So far the Fed rate cuts have had no discernible impact on the plunging rate of business investment, the most important factor in the economic slowdown. Instead, the rate cuts have provided a temporary boost by touching off a frenzy of home mortgage refinancing. US homeowners have converted some of the equity in their homes into cash and spent it, partly offsetting the stagnation in their real incomes. Mortgage refinancing has doubled since July 1, and is 600 percent above the level of two years ago.
This short-term boost is largely past, however, and the most recent reports on employment, industrial production, retail sales and consumer confidence have revealed a distinct downward trend.
Fed Chairman Alan Greenspan touched on these concerns in testimony before Congress November 13, one week after the half-point rate cut. He blamed the difficulties in the US economy largely on the September 11, 2001 terrorist attacks, and hailed the actions of the big automobile manufacturers in offering zero-percent loans and huge rebates to stimulate sales of new cars and trucks. He added, however, “[I]t will bear watching to see whether this most recent softening is a payback for borrowed earlier strength in sales.”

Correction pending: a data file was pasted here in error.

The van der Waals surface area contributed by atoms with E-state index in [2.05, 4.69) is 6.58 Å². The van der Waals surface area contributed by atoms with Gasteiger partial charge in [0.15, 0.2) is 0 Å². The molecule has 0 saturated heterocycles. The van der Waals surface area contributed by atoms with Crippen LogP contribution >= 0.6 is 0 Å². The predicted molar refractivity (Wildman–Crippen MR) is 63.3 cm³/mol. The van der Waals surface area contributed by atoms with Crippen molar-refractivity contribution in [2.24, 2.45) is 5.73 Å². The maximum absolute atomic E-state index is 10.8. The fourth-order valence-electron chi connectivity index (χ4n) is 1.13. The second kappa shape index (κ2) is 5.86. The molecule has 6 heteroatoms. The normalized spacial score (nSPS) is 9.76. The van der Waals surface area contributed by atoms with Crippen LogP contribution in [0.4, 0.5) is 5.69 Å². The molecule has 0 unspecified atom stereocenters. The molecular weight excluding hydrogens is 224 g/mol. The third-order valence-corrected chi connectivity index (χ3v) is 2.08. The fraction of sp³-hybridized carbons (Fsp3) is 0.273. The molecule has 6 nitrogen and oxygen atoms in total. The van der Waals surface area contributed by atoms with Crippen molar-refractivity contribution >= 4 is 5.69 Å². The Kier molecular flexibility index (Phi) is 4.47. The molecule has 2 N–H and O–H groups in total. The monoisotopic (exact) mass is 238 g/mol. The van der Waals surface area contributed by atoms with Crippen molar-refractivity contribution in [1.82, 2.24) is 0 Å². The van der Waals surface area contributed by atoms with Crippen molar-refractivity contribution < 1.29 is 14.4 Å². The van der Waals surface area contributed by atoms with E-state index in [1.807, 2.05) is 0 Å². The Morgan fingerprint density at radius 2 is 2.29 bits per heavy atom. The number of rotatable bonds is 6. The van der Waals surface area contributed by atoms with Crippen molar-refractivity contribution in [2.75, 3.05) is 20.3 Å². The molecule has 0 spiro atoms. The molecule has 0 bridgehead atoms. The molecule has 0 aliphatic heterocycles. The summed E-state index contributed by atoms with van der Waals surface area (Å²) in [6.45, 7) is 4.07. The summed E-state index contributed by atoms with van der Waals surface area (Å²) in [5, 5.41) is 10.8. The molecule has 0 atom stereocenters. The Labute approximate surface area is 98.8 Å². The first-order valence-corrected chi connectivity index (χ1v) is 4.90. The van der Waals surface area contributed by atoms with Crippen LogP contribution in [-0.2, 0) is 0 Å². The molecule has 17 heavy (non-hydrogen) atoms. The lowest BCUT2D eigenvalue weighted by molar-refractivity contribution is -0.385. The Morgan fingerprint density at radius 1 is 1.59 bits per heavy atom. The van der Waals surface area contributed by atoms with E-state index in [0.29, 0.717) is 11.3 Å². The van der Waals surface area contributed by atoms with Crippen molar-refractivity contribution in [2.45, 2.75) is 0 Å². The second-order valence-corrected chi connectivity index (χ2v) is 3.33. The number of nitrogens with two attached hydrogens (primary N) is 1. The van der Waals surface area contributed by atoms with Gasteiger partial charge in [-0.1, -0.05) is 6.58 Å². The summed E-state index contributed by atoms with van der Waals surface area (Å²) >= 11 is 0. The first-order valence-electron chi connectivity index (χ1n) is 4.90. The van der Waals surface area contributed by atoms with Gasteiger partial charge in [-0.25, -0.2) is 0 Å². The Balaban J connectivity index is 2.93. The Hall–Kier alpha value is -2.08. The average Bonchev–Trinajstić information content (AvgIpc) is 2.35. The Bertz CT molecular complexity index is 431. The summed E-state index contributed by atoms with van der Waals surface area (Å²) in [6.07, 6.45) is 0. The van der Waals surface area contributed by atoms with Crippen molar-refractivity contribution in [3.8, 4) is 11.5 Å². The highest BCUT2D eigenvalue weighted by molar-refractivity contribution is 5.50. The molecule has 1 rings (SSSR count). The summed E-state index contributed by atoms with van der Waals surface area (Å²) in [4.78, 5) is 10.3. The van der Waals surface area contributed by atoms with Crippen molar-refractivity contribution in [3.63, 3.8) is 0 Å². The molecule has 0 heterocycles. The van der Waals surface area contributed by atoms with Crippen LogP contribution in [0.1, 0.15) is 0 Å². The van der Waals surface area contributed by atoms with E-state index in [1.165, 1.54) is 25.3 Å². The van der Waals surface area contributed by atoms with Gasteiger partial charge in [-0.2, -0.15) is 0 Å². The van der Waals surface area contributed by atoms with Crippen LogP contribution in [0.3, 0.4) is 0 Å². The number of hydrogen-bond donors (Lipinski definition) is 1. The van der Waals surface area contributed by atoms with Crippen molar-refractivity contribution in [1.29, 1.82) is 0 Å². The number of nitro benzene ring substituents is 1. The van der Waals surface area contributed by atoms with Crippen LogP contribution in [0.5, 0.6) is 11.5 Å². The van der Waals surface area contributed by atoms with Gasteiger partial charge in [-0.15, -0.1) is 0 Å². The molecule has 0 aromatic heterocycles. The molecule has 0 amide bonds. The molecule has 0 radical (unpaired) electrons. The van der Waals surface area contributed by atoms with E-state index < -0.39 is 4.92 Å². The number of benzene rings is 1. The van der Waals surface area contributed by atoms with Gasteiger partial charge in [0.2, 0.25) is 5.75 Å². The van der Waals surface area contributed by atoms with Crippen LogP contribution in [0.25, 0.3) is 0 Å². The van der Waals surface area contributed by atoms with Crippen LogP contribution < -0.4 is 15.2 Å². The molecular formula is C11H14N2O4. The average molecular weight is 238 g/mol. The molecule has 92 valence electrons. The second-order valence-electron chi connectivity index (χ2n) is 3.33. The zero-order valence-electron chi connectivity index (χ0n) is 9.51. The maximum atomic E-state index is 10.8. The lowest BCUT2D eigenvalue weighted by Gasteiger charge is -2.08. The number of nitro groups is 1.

Greenspan indicated that the mortgage refinancing boom had played a critical role in sustaining consumer spending, but he warned that this could not in the long-run offset the overall decline in household wealth, due to the plunge in the stock market that has hit both pension funds and individual holdings. In other words, American consumers have fewer and fewer resources, but are spending more and more, a process that has definite limits.